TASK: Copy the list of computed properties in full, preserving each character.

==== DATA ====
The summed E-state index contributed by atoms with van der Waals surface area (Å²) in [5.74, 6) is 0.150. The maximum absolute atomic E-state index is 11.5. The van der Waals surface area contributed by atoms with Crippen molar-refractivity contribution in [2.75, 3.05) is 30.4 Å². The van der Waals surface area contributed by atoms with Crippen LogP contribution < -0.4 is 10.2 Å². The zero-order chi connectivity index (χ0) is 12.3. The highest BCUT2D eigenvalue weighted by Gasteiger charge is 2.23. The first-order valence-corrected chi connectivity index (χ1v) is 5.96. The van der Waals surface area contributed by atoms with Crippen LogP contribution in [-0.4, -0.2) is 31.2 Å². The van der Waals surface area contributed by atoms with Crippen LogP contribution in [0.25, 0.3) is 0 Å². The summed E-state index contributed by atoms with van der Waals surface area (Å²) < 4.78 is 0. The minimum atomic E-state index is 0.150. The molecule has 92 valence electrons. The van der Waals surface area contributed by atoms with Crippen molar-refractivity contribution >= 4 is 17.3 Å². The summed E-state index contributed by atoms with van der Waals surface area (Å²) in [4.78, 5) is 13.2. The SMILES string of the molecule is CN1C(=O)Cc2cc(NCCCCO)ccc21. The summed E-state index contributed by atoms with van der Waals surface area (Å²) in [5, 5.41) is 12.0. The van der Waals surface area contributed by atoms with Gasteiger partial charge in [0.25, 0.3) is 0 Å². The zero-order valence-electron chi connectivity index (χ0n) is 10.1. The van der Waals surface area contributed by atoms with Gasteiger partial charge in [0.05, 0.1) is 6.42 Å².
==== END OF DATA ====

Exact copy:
The summed E-state index contributed by atoms with van der Waals surface area (Å²) in [5.74, 6) is 0.150. The maximum absolute atomic E-state index is 11.5. The van der Waals surface area contributed by atoms with Crippen molar-refractivity contribution in [2.75, 3.05) is 30.4 Å². The van der Waals surface area contributed by atoms with Crippen LogP contribution < -0.4 is 10.2 Å². The zero-order chi connectivity index (χ0) is 12.3. The highest BCUT2D eigenvalue weighted by Gasteiger charge is 2.23. The first-order valence-corrected chi connectivity index (χ1v) is 5.96. The van der Waals surface area contributed by atoms with Crippen LogP contribution in [-0.4, -0.2) is 31.2 Å². The van der Waals surface area contributed by atoms with Crippen LogP contribution in [0.25, 0.3) is 0 Å². The summed E-state index contributed by atoms with van der Waals surface area (Å²) < 4.78 is 0. The minimum atomic E-state index is 0.150. The molecule has 92 valence electrons. The van der Waals surface area contributed by atoms with Crippen molar-refractivity contribution >= 4 is 17.3 Å². The summed E-state index contributed by atoms with van der Waals surface area (Å²) in [4.78, 5) is 13.2. The SMILES string of the molecule is CN1C(=O)Cc2cc(NCCCCO)ccc21. The summed E-state index contributed by atoms with van der Waals surface area (Å²) in [5, 5.41) is 12.0. The van der Waals surface area contributed by atoms with Gasteiger partial charge in [0.25, 0.3) is 0 Å². The zero-order valence-electron chi connectivity index (χ0n) is 10.1. The van der Waals surface area contributed by atoms with Gasteiger partial charge in [0.05, 0.1) is 6.42 Å².